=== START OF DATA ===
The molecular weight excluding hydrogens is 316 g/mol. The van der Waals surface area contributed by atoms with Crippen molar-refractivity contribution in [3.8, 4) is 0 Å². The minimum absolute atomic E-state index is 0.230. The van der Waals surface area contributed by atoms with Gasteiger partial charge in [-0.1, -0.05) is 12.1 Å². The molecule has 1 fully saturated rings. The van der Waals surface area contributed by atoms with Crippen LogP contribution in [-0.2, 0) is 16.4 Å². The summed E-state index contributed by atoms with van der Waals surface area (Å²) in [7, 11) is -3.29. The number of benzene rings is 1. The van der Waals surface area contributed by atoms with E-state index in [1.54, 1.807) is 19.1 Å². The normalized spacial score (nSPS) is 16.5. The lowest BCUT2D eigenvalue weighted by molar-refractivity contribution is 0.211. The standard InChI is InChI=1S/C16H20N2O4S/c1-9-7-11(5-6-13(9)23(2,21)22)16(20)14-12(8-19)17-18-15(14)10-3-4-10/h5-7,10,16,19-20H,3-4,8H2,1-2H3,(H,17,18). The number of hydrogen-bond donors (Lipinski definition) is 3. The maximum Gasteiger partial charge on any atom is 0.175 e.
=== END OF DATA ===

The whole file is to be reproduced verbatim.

The molecular weight excluding hydrogens is 316 g/mol. The van der Waals surface area contributed by atoms with Crippen molar-refractivity contribution in [3.8, 4) is 0 Å². The minimum absolute atomic E-state index is 0.230. The van der Waals surface area contributed by atoms with Gasteiger partial charge in [-0.1, -0.05) is 12.1 Å². The molecule has 1 fully saturated rings. The van der Waals surface area contributed by atoms with Crippen LogP contribution in [-0.2, 0) is 16.4 Å². The summed E-state index contributed by atoms with van der Waals surface area (Å²) in [7, 11) is -3.29. The number of benzene rings is 1. The van der Waals surface area contributed by atoms with E-state index in [1.54, 1.807) is 19.1 Å². The normalized spacial score (nSPS) is 16.5. The lowest BCUT2D eigenvalue weighted by molar-refractivity contribution is 0.211. The standard InChI is InChI=1S/C16H20N2O4S/c1-9-7-11(5-6-13(9)23(2,21)22)16(20)14-12(8-19)17-18-15(14)10-3-4-10/h5-7,10,16,19-20H,3-4,8H2,1-2H3,(H,17,18). The number of hydrogen-bond donors (Lipinski definition) is 3. The maximum Gasteiger partial charge on any atom is 0.175 e.